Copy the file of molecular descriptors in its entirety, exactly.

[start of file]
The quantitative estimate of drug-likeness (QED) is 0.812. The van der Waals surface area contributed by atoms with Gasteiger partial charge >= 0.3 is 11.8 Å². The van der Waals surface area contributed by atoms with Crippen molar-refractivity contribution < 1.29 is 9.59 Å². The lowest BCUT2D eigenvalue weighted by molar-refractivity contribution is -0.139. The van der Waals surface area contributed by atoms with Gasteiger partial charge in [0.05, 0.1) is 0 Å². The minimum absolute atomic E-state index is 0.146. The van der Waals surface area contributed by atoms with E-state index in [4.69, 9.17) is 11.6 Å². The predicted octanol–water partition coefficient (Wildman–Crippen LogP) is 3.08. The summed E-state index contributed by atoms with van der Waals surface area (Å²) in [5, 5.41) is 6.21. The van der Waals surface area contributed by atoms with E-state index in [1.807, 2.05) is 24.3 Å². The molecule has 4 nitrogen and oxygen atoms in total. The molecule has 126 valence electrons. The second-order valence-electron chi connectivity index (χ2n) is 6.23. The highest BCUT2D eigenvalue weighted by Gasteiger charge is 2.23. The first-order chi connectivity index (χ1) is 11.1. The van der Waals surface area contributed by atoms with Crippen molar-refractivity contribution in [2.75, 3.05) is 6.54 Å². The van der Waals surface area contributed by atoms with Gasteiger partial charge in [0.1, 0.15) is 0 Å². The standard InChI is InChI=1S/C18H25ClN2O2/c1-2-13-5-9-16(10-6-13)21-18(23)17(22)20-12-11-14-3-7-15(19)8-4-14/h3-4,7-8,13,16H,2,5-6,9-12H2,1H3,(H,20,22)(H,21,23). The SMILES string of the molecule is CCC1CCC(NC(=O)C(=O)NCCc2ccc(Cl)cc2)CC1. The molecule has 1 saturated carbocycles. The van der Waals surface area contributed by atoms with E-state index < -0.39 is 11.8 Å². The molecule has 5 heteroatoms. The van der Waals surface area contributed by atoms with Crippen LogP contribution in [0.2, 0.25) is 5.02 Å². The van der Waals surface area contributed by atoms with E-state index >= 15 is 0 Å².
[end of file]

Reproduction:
The quantitative estimate of drug-likeness (QED) is 0.812. The van der Waals surface area contributed by atoms with Gasteiger partial charge >= 0.3 is 11.8 Å². The van der Waals surface area contributed by atoms with Crippen molar-refractivity contribution < 1.29 is 9.59 Å². The lowest BCUT2D eigenvalue weighted by molar-refractivity contribution is -0.139. The van der Waals surface area contributed by atoms with Gasteiger partial charge in [0.05, 0.1) is 0 Å². The minimum absolute atomic E-state index is 0.146. The van der Waals surface area contributed by atoms with E-state index in [4.69, 9.17) is 11.6 Å². The predicted octanol–water partition coefficient (Wildman–Crippen LogP) is 3.08. The summed E-state index contributed by atoms with van der Waals surface area (Å²) in [5, 5.41) is 6.21. The van der Waals surface area contributed by atoms with E-state index in [1.807, 2.05) is 24.3 Å². The molecule has 4 nitrogen and oxygen atoms in total. The molecule has 126 valence electrons. The second-order valence-electron chi connectivity index (χ2n) is 6.23. The highest BCUT2D eigenvalue weighted by Gasteiger charge is 2.23. The first-order chi connectivity index (χ1) is 11.1. The van der Waals surface area contributed by atoms with Crippen molar-refractivity contribution in [2.75, 3.05) is 6.54 Å². The van der Waals surface area contributed by atoms with Gasteiger partial charge in [0.1, 0.15) is 0 Å². The standard InChI is InChI=1S/C18H25ClN2O2/c1-2-13-5-9-16(10-6-13)21-18(23)17(22)20-12-11-14-3-7-15(19)8-4-14/h3-4,7-8,13,16H,2,5-6,9-12H2,1H3,(H,20,22)(H,21,23). The SMILES string of the molecule is CCC1CCC(NC(=O)C(=O)NCCc2ccc(Cl)cc2)CC1. The molecule has 1 saturated carbocycles. The van der Waals surface area contributed by atoms with E-state index < -0.39 is 11.8 Å². The molecule has 5 heteroatoms. The van der Waals surface area contributed by atoms with Crippen LogP contribution in [0.2, 0.25) is 5.02 Å². The van der Waals surface area contributed by atoms with E-state index >= 15 is 0 Å².